Creative Outlets Aid the Mind

Creative Outlets Aid the Mind

Did you know that being creative is beneficial for your mind? Being creative in any way – by writing, gardening, woodworking, sewing, playing or listening to music, or participating in dramatic readings – can greatly impact the mind’s ability to think clearly.

Here are five ways that being creative has proven to be a positive impact on your brain:

  1. Creativity relieves stress. Have you ever lost track of time while participating in a creative project? This is a sign that your brain is reducing your stress. According to the American Journal of Public Health (AJPH), you don’t have to produce anything in order to get these stress-reduction benefits; even simply observing creativity, such as attending a concert or theater production, will allow you to reap these benefits. So, don’t “stress out” about perfection; allow yourself to get lost in the process.
  2. Creativity increases and renews brain function. A CNN report found that being creative enhances neurological growth by promoting the production of new neurons. Researchers found that people who adopted a hobby or creative interest after midlife were 45 percent less likely to develop cognitive decline, such as dementias.
  3. Creativity may help to prevent Alzheimer’s disease. According to the Public Library of Science, being creative improves connections between parts of the brain that are not connected to critical thinking (such as those engaged by doing Sudoku). Being creative also exercises the medial temporal lobes, which are responsible for retaining memory.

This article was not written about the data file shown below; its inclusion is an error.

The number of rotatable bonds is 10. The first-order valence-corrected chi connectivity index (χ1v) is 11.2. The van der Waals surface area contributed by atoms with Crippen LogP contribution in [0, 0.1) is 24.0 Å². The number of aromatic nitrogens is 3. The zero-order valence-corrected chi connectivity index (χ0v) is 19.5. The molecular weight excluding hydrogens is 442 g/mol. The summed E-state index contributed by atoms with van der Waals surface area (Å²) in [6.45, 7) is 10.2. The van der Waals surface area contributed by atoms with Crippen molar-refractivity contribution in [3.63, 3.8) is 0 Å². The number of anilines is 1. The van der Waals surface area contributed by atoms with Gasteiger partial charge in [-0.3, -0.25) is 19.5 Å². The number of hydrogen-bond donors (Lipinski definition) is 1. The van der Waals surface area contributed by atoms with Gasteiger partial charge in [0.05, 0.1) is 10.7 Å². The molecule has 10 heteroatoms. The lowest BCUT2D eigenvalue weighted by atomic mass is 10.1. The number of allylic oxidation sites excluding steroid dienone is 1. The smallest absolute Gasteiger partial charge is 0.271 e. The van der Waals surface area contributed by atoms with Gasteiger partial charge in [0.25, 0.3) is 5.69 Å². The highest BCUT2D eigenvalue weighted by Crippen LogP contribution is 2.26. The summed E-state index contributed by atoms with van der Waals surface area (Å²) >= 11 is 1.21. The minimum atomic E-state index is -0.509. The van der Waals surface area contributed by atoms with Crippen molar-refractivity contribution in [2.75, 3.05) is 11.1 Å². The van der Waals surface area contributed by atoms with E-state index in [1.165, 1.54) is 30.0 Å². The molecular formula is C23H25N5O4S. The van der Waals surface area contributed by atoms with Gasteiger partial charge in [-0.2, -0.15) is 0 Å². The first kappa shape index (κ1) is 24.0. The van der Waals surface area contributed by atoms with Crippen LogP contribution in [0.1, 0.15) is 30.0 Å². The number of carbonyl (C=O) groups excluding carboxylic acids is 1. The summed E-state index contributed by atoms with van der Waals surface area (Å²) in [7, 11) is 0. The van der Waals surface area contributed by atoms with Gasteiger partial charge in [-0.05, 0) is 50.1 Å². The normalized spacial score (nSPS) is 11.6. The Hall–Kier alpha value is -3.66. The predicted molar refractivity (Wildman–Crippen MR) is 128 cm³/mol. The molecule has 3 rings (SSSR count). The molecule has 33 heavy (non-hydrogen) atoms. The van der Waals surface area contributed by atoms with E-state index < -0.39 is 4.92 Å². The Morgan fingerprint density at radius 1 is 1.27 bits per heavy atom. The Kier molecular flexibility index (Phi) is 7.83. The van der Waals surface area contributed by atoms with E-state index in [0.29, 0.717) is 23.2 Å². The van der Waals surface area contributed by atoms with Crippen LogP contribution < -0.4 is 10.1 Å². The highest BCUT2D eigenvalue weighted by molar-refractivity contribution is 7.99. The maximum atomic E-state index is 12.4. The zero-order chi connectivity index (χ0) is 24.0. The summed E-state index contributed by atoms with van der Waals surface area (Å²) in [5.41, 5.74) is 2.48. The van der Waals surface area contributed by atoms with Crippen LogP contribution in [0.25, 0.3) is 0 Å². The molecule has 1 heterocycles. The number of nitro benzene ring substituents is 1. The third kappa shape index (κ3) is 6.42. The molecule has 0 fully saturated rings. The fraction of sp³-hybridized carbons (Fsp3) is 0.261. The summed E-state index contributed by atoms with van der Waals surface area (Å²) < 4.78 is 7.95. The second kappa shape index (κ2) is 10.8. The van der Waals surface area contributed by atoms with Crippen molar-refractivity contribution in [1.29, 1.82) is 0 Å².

4. Creativity boosts mood. Have you ever been to the symphony and left feeling mentally stimulated? AJPH research shows that creative outlets can help provide control over emotional pain and depression, providing an opportunity for self-expression and reflection.
  5. Creativity can help cultivate your social life. Having a shared creative passion is a great way to grow your social network. The Harvard T.H. Chan School of Public Health reports that older people who are socially active experience a slower rate of memory loss than those who isolate themselves. Research also indicates that being socially connected decreases depression.

Being creative with friends promotes happiness! Please review our monthly activity calendar, and join fellow residents and staff in enjoying the many creative experiences happening right here at Acacia Creek.

— Carolee Rodrigo, Lifestyles Manager